While their daughters are recuperating from different conditions in different areas of Akron Children’s Hospital, Shannon Findley and Brittany Grant have found they have a lot in common.
Neither expected to have babies with chronic health problems or to spend months watching over them in a hospital room.
“You plan while you’re pregnant and think, ‘I’ll have the baby, spend a couple days in the hospital, get her picture taken there and then go home, just like everyone else’s experience,’” said Findley, whose daughter, A’Kira, was born prematurely at 25 weeks weighing only 14 oz. at birth. “But in reality, we haven’t done anything normal since she was born. Instead, she’s been in critical condition and fighting every day to survive, and we’ve been here in the neonatal intensive care unit since July 13 (2014).”
Grant says she was shocked when her daughter, Kandice, was admitted to Akron Children’s shortly after birth for an undiagnosed congenital heart defect called coarctation of the aorta. This defect is caused by a narrowing of the blood vessels that carry blood away from the heart to the body.
“It has been a really tough time,” said Grant. “Even though my baby’s doing well now and continuing to get better each day, I am always afraid something bad is going to happen. It has been incredibly stressful for all of us.”
Neither Findley, of Columbus, or Grant, of Manoway, are close to the comforts of home. Both moms stay at the Ronald McDonald House so they can be with their girls as much as possible as they heal and mature.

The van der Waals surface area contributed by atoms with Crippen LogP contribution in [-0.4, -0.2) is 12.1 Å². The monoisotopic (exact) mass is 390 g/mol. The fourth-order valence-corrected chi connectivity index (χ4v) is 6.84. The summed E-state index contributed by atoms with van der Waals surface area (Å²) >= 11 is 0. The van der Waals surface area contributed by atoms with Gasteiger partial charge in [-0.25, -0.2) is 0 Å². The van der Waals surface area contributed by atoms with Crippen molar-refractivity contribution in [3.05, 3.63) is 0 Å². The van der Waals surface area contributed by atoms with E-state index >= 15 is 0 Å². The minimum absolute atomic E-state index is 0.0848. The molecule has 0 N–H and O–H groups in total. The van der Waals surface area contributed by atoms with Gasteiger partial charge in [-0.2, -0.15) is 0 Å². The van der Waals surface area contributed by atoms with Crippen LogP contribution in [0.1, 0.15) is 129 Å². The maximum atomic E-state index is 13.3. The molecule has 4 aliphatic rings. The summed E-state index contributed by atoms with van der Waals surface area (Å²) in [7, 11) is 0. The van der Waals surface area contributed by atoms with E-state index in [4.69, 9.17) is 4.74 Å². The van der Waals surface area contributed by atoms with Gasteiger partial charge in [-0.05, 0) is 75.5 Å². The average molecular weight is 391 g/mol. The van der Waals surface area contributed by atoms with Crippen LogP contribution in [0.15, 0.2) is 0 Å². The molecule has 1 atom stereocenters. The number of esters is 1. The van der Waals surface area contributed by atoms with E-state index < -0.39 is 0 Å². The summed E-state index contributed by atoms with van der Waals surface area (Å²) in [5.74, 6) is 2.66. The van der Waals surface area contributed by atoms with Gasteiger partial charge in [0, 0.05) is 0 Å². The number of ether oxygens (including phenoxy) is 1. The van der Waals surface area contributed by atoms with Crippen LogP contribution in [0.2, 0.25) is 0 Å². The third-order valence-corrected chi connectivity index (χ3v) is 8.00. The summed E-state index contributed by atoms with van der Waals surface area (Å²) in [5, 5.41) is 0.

And most of their time is spent bedside, providing comfort to their newborns.
Working with art therapist Molly Kohut offers a great outlet for parents of chronically ill children. Kohut brings together parents and patients for weekly group sessions to create treasures and relieve stress.
“Our groups offer so many benefits to the participants,” said Kohut. “For some, it allows them control over something when they have so little control over so many other things in their lives. For these moms, all the artwork they do is for their girls. Even when they step away for a few moments to do this for themselves, they are still thinking of their babies and that intrinsic connection comes through in their art.”
Findley recently took brush to canvas to create “Welcome to A’Kira World,” a take-off of the sign many travelers have seen welcoming them to Las Vegas.
“I love Las Vegas and someday I will take her there to see it,” Findley said. “I also included the Eiffel Tower in Paris and scenes from Italy. Art allows me to travel in my mind, a sort of escapism.”
Grant said she feels a difference physically during and after her creative sessions with Kohut.
“To me, it relieves a lot of stress. It is calming and relaxing,” she said. “Ever since I was little, I have always loved making art.”
Because of their babies’ extensive hospital stays, the ladies have participated in many projects and almost have enough art between them for an exhibit.
Today’s project was to paint a picture frame with a heart-shaped opening for the picture. As they discussed which photos of their daughters to put in the frame, it was apparent the moms enjoyed being in the company of kindred souls.
“These moms aren’t able to do all of the typical mom things, like change diapers or give their girls baths or even hold them whenever they want,” said Kohut. “But these artistic experiences give them the opportunity to do something positive for their children, and for themselves. It is so great to be able to be part of that.”
As part of our year-long anniversary celebration, we’ll be telling the story of Akron Children’s through the eyes of past and present employees, doctors, donors, volunteers and patient families. We encourage you to share your own memories and stories about us.